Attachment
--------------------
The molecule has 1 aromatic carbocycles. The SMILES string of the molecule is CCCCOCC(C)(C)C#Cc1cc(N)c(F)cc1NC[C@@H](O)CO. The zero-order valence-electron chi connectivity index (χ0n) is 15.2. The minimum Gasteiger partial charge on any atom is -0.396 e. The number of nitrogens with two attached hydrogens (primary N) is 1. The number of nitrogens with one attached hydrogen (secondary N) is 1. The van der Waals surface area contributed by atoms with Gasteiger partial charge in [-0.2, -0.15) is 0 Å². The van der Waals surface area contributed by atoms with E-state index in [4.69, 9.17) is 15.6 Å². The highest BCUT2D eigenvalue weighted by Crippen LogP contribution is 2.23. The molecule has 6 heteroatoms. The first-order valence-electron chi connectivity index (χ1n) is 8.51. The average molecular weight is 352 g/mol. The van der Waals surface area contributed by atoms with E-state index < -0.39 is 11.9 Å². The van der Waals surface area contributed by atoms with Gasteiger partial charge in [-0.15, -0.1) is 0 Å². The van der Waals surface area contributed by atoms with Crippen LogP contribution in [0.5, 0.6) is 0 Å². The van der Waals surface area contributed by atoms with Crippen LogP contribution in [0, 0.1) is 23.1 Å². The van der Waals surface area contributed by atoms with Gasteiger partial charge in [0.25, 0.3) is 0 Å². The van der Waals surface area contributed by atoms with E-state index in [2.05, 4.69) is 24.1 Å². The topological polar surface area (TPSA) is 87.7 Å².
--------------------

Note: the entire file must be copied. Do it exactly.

The molecule has 1 aromatic carbocycles. The SMILES string of the molecule is CCCCOCC(C)(C)C#Cc1cc(N)c(F)cc1NC[C@@H](O)CO. The zero-order valence-electron chi connectivity index (χ0n) is 15.2. The minimum Gasteiger partial charge on any atom is -0.396 e. The number of nitrogens with two attached hydrogens (primary N) is 1. The number of nitrogens with one attached hydrogen (secondary N) is 1. The van der Waals surface area contributed by atoms with Gasteiger partial charge in [-0.2, -0.15) is 0 Å². The van der Waals surface area contributed by atoms with E-state index in [4.69, 9.17) is 15.6 Å². The highest BCUT2D eigenvalue weighted by Crippen LogP contribution is 2.23. The molecule has 6 heteroatoms. The first-order valence-electron chi connectivity index (χ1n) is 8.51. The average molecular weight is 352 g/mol. The van der Waals surface area contributed by atoms with E-state index < -0.39 is 11.9 Å². The van der Waals surface area contributed by atoms with Gasteiger partial charge in [-0.15, -0.1) is 0 Å². The van der Waals surface area contributed by atoms with Crippen LogP contribution in [0.5, 0.6) is 0 Å². The van der Waals surface area contributed by atoms with Crippen LogP contribution in [0, 0.1) is 23.1 Å². The van der Waals surface area contributed by atoms with Gasteiger partial charge in [0.25, 0.3) is 0 Å². The van der Waals surface area contributed by atoms with E-state index in [2.05, 4.69) is 24.1 Å². The topological polar surface area (TPSA) is 87.7 Å².